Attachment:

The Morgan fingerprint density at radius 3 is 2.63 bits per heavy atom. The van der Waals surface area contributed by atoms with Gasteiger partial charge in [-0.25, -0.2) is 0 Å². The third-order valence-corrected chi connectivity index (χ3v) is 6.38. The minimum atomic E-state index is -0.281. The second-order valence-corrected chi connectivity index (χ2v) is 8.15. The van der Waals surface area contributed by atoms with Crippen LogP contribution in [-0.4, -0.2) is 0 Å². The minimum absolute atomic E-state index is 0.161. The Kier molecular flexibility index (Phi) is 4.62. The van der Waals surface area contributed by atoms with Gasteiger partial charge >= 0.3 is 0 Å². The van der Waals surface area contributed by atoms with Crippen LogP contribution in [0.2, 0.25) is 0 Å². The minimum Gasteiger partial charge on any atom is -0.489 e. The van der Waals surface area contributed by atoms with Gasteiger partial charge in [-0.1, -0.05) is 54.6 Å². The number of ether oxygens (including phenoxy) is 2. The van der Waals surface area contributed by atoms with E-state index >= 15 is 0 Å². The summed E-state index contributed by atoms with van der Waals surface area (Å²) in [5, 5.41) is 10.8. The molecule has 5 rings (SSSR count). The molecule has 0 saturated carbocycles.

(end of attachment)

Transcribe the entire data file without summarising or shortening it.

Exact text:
The Morgan fingerprint density at radius 3 is 2.63 bits per heavy atom. The van der Waals surface area contributed by atoms with Gasteiger partial charge in [-0.25, -0.2) is 0 Å². The third-order valence-corrected chi connectivity index (χ3v) is 6.38. The minimum atomic E-state index is -0.281. The second-order valence-corrected chi connectivity index (χ2v) is 8.15. The van der Waals surface area contributed by atoms with Crippen LogP contribution in [-0.4, -0.2) is 0 Å². The minimum absolute atomic E-state index is 0.161. The Kier molecular flexibility index (Phi) is 4.62. The van der Waals surface area contributed by atoms with Gasteiger partial charge >= 0.3 is 0 Å². The van der Waals surface area contributed by atoms with Crippen LogP contribution in [0.2, 0.25) is 0 Å². The minimum Gasteiger partial charge on any atom is -0.489 e. The van der Waals surface area contributed by atoms with Gasteiger partial charge in [-0.1, -0.05) is 54.6 Å². The number of ether oxygens (including phenoxy) is 2. The van der Waals surface area contributed by atoms with E-state index >= 15 is 0 Å². The summed E-state index contributed by atoms with van der Waals surface area (Å²) in [5, 5.41) is 10.8. The molecule has 5 rings (SSSR count). The molecule has 0 saturated carbocycles.